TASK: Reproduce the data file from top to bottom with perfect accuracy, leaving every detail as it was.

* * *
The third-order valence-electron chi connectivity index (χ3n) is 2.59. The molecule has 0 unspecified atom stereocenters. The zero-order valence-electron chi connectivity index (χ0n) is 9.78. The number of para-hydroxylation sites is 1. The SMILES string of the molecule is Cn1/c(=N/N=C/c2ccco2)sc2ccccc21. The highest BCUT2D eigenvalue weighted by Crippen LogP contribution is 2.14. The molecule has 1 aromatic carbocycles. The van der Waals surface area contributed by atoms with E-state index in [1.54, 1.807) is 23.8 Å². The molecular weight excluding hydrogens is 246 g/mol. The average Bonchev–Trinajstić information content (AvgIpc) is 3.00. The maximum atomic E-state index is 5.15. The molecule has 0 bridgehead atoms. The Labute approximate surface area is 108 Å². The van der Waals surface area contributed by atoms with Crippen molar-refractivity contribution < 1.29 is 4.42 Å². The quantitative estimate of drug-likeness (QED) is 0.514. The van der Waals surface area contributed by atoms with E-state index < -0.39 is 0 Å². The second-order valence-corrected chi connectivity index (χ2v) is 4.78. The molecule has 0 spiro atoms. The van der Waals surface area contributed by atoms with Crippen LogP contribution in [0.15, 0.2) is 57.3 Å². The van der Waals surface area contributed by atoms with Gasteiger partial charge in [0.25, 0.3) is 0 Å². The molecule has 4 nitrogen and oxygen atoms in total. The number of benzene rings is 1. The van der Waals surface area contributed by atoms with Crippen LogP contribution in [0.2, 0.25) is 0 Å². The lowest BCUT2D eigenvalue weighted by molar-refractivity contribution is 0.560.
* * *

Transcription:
The third-order valence-electron chi connectivity index (χ3n) is 2.59. The molecule has 0 unspecified atom stereocenters. The zero-order valence-electron chi connectivity index (χ0n) is 9.78. The number of para-hydroxylation sites is 1. The SMILES string of the molecule is Cn1/c(=N/N=C/c2ccco2)sc2ccccc21. The highest BCUT2D eigenvalue weighted by Crippen LogP contribution is 2.14. The molecule has 1 aromatic carbocycles. The van der Waals surface area contributed by atoms with E-state index in [1.54, 1.807) is 23.8 Å². The molecular weight excluding hydrogens is 246 g/mol. The average Bonchev–Trinajstić information content (AvgIpc) is 3.00. The maximum atomic E-state index is 5.15. The molecule has 0 bridgehead atoms. The Labute approximate surface area is 108 Å². The van der Waals surface area contributed by atoms with Crippen molar-refractivity contribution < 1.29 is 4.42 Å². The quantitative estimate of drug-likeness (QED) is 0.514. The van der Waals surface area contributed by atoms with E-state index < -0.39 is 0 Å². The second-order valence-corrected chi connectivity index (χ2v) is 4.78. The molecule has 0 spiro atoms. The van der Waals surface area contributed by atoms with Crippen LogP contribution in [0.15, 0.2) is 57.3 Å². The van der Waals surface area contributed by atoms with Gasteiger partial charge in [0.25, 0.3) is 0 Å². The molecule has 4 nitrogen and oxygen atoms in total. The number of benzene rings is 1. The van der Waals surface area contributed by atoms with Crippen LogP contribution in [0.2, 0.25) is 0 Å². The lowest BCUT2D eigenvalue weighted by molar-refractivity contribution is 0.560.